Description: Advice for Web designers often includes an admonition to use short, scannable, bullet-pointed text, reflecting the common belief that browsing the Web most often involves scanning rather than reading. Literature from several disciplines focuses on the myriad combinations of factors related to online reading but studies of the users' interests and motivations appear to offer a more promising avenue for understanding how users utilize information on Web pages. This study utilized the modified Personal Involvement Inventory (PII), a ten-item instrument used primarily in the marketing and advertising fields, to measure interest and motivation toward a topic presented on the Web. Two sites were constructed from Reader's Digest Association, Inc. online articles and a program written to track students' use of the site. Behavior was measured by the initial choice of short versus longer versions of the main page, the number of pages visited and the amount of time spent on the site. Data were gathered from students at a small, private university in the southwest part of the United States to answer six hypotheses which posited that subjects with higher involvement in a topic presented on the Web and a more positive attitude toward the Web would tend to select the longer text version, visit more pages, and spend more time on the site. While attitude toward the Web did not correlate significantly with any of the behavioral factors, the level of involvement was associated with the use of the sites in two of three hypotheses, but only partially in the manner hypothesized. Increased involvement with a Web topic did correlate with the choice of a longer, more detailed initial Web page, but was inversely related to the number of pages viewed so that the higher the involvement, the fewer pages visited. An additional indicator of usage, the average amount ...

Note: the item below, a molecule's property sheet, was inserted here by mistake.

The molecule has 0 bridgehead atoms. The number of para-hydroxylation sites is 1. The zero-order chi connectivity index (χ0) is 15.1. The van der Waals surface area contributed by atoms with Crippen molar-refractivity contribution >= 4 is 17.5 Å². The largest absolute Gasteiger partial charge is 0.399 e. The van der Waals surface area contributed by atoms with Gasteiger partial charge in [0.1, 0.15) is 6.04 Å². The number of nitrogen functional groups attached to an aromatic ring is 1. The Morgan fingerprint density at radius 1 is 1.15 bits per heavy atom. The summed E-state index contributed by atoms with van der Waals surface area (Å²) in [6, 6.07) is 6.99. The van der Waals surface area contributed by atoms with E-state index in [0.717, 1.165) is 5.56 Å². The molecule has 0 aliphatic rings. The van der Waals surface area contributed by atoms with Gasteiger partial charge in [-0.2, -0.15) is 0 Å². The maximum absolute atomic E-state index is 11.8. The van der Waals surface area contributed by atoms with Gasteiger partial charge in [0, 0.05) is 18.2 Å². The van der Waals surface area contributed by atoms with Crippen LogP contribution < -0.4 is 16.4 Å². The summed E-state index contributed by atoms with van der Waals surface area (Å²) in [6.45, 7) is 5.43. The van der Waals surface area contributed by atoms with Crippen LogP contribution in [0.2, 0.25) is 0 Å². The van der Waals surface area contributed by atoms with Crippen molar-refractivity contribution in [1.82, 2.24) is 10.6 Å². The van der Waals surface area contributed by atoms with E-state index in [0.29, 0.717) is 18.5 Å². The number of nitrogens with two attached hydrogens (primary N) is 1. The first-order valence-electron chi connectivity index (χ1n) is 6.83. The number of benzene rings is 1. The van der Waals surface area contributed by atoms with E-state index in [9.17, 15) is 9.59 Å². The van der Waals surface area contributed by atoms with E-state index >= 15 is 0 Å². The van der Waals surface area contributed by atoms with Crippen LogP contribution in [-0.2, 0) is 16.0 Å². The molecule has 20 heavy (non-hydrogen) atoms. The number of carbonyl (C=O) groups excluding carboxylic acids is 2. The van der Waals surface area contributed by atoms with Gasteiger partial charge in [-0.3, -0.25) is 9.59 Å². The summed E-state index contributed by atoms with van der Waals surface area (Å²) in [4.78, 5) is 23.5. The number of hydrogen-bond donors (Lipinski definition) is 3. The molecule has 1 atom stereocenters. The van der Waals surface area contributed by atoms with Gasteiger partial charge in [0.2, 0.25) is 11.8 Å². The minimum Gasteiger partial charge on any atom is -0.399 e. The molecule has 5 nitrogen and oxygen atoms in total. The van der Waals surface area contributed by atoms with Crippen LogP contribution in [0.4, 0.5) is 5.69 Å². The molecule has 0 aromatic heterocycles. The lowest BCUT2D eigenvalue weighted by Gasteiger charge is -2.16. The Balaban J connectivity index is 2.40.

Date: May 2003
Creator: Langford, James David
Item Type: Thesis or Dissertation